These are the questions that haunt me. Even with all of the soul-searching and journaling and praying and counseling I really feel as clueless as ever. I seriously don't know what I enjoy doing. I used to think that it was "helping people" but that cotton candy cloud of abstract idealism revolts me now. I thought that being in the helping arena would soothe my sorrows because at least I would be contributing to the well-being of my fellow man but it's left me more discouraged and disheartened than ever. 

You know what sucks? Admitting defeat. I'm confused nowadays because I'm not sure whether I should just totally walk away from the social work thing or try and reframe my approach to it (i.e. think of myself less as a savior of the wretched masses). I know that social work seems like a good fit because I'm a compassionate person and I genuinely care. At the same time, it's this same deep compassion that makes me consumed with rage and anger when the people I care about are wronged. 

Let's explore the notion of vengeance. Think about superheroes--they protect vulnerable people from, like, aliens and shit. You know, big whoop. Then they have a big showdown with some nefarious criminal mastermind and duke it out until the bad guy just happens to fall off a cliff/get run over by a train/destroyed by his own weapons/take your pick. Endings to stories like these are satisfying because the cause of evil (bad guy) has been removed--may the world rejoice and good riddance!

Well, this leads me to talk about how deeply unsatisfying it is to be in social work. First of all, I don't get to carry out revenge. So, right off the bat I have to accept that I will never get to indulge my vigilantist compulsions. It's not plausible nor ethical to do so, according to my beliefs. "Do not take revenge, my friends, but leave room for God’s wrath, for it is written: 'It is mine to avenge; I will repay,' says the Lord" (Romans 12:9). So basically, I have to wait until "closing time" (i.e. the final judgment of the world) for perpetrators to get what they deserve. In the meantime, the world is not going to be "made right" from the "top down"--you can't force people to be decent to each other, that's just another form of tyranny and oppression. And you can't "make it right" by just killing all of the evil people, either. Oh, ho ho. All this to say that this whole life, this whole world is going to be a mixed bag of good and evil until the day we die. See The Parable of the Weeds.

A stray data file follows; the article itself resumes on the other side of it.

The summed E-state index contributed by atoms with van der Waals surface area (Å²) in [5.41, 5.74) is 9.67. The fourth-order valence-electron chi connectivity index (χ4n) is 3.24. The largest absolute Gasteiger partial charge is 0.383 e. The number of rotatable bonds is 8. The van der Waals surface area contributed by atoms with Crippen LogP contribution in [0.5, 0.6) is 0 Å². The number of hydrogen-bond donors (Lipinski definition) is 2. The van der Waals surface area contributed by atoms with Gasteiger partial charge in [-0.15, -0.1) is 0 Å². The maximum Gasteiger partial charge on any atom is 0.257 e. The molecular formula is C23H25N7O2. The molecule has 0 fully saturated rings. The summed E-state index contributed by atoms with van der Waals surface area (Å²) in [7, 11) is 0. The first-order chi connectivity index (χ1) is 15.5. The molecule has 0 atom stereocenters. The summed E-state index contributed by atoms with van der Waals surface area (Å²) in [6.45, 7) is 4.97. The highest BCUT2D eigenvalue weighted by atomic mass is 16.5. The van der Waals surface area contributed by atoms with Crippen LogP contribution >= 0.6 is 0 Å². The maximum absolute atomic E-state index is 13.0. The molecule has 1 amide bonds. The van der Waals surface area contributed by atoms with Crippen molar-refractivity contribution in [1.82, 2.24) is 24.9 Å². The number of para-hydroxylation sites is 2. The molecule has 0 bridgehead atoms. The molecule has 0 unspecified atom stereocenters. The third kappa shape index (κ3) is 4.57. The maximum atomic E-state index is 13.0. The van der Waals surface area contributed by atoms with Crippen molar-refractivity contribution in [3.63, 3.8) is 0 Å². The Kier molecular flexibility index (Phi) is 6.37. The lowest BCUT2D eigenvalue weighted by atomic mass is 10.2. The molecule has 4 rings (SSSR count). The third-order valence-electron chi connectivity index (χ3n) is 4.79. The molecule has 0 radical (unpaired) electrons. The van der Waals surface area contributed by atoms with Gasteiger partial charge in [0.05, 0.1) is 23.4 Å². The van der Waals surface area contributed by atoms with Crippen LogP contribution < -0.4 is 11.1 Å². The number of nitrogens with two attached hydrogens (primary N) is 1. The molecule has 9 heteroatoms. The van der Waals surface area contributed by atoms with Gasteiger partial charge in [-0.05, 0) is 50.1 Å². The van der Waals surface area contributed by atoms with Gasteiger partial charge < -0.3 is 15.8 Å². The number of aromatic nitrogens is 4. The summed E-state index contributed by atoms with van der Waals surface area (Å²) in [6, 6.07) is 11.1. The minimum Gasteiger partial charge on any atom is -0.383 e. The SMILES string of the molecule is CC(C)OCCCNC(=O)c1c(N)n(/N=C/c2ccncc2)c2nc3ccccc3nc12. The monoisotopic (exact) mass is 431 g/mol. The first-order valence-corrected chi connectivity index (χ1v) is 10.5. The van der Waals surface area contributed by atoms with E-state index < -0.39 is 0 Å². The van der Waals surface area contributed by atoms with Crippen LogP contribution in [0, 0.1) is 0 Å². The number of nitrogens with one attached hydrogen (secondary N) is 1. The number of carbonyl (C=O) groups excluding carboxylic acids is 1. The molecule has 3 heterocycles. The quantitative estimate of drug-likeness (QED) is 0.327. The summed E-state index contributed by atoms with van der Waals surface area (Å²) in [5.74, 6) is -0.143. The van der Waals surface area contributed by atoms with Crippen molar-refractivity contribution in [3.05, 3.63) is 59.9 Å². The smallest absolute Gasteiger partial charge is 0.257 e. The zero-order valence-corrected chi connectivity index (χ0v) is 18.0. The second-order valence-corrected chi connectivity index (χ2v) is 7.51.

Another thing that's frustrating about social work is that you're always fighting on (what seems to be) the losing side. Right? I mean, life has not been kind to this unemployed, Latino, gay, HIV-positive, chemically dependent, clinically depressed man with a history of sexual abuse (this is literally a case I saw in a community mental health clinic). Wow, like, I want to stand in solidarity with these beaten-down underdog people but seriously, they are always #losing. For these peeps, small victories mean getting a freaking week's worth of diapers or some milk through WIC. Sometimes I just think "damn." There are so many barriers and so many things going against them. It's like, man, there's no way in hell that this is going to turn around. And yet these are the "cases" a person in social work sees day after day after day. I mean, this is plenty enough to drive anyone crazy. 

So what would it take to get me back into social work? It's been a couple of years since I've had an actually positive experience (Hogar de los Angeles in Mexico). To be perfectly honest, you'd have to drag me kicking and screaming back into the arena...

into the realm of the silent victims.

I got that phrase a couple of months ago and was like, "Oooh, that just gives me shivers." 

Not gonna lie, it is fking DARK working with the oppressed. Like, I have witnessed some serious evil. Like a ball of dread and overwhelm and hopelessness. Like, OMG this is going to swallow me whole if I don't get my shit together.

The answer, then? I will take the plunge back into social work IF AND ONLY IF it's Jesus Christ himself that invites me, and even then I'd seriously have fears, doubts and reservations. So ya, that's where I'm at.